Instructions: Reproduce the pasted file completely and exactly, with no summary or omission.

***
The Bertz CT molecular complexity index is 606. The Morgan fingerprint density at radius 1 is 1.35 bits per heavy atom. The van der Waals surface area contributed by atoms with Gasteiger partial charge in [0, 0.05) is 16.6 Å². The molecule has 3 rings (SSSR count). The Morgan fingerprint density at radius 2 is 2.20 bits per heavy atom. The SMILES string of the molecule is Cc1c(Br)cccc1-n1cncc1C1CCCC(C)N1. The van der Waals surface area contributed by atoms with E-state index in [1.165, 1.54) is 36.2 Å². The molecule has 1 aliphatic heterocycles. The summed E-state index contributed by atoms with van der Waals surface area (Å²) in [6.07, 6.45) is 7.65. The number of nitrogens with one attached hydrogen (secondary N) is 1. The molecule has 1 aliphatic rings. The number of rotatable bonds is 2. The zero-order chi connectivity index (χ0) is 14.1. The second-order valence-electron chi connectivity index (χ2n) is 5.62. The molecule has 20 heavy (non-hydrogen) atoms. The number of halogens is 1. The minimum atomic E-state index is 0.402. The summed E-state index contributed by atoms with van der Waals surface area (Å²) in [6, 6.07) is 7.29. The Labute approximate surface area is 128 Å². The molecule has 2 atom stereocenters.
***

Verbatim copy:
The Bertz CT molecular complexity index is 606. The Morgan fingerprint density at radius 1 is 1.35 bits per heavy atom. The van der Waals surface area contributed by atoms with Gasteiger partial charge in [0, 0.05) is 16.6 Å². The molecule has 3 rings (SSSR count). The Morgan fingerprint density at radius 2 is 2.20 bits per heavy atom. The SMILES string of the molecule is Cc1c(Br)cccc1-n1cncc1C1CCCC(C)N1. The van der Waals surface area contributed by atoms with E-state index in [1.165, 1.54) is 36.2 Å². The molecule has 1 aliphatic heterocycles. The summed E-state index contributed by atoms with van der Waals surface area (Å²) in [6.07, 6.45) is 7.65. The number of nitrogens with one attached hydrogen (secondary N) is 1. The molecule has 1 aliphatic rings. The number of rotatable bonds is 2. The zero-order chi connectivity index (χ0) is 14.1. The second-order valence-electron chi connectivity index (χ2n) is 5.62. The molecule has 20 heavy (non-hydrogen) atoms. The number of halogens is 1. The minimum atomic E-state index is 0.402. The summed E-state index contributed by atoms with van der Waals surface area (Å²) in [6, 6.07) is 7.29. The Labute approximate surface area is 128 Å². The molecule has 2 atom stereocenters.